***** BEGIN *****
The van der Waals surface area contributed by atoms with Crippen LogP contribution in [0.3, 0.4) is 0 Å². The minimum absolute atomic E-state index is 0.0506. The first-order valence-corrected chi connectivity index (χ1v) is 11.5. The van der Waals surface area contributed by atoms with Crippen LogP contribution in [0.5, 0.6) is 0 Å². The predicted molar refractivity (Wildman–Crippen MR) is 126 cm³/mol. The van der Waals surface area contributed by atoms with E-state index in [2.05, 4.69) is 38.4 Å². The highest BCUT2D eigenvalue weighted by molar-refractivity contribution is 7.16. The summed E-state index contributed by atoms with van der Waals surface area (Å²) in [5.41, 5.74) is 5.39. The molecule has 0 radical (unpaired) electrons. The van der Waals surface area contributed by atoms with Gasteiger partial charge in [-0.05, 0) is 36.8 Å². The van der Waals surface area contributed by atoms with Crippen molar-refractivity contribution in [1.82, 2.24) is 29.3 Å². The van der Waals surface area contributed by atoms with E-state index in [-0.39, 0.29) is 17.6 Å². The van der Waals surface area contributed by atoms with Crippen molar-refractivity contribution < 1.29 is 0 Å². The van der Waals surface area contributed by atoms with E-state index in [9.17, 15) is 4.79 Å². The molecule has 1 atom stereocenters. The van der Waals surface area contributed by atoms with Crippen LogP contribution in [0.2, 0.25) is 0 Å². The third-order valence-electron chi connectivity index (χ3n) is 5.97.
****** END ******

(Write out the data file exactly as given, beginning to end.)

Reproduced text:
The van der Waals surface area contributed by atoms with Crippen LogP contribution in [0.3, 0.4) is 0 Å². The minimum absolute atomic E-state index is 0.0506. The first-order valence-corrected chi connectivity index (χ1v) is 11.5. The van der Waals surface area contributed by atoms with Crippen LogP contribution in [0.5, 0.6) is 0 Å². The predicted molar refractivity (Wildman–Crippen MR) is 126 cm³/mol. The van der Waals surface area contributed by atoms with E-state index in [2.05, 4.69) is 38.4 Å². The highest BCUT2D eigenvalue weighted by molar-refractivity contribution is 7.16. The summed E-state index contributed by atoms with van der Waals surface area (Å²) in [5.41, 5.74) is 5.39. The molecule has 0 radical (unpaired) electrons. The van der Waals surface area contributed by atoms with Gasteiger partial charge in [-0.05, 0) is 36.8 Å². The van der Waals surface area contributed by atoms with Crippen molar-refractivity contribution in [1.82, 2.24) is 29.3 Å². The van der Waals surface area contributed by atoms with E-state index in [-0.39, 0.29) is 17.6 Å². The van der Waals surface area contributed by atoms with Crippen molar-refractivity contribution < 1.29 is 0 Å². The van der Waals surface area contributed by atoms with E-state index in [9.17, 15) is 4.79 Å². The molecule has 1 atom stereocenters. The van der Waals surface area contributed by atoms with Crippen LogP contribution in [0.2, 0.25) is 0 Å². The third-order valence-electron chi connectivity index (χ3n) is 5.97.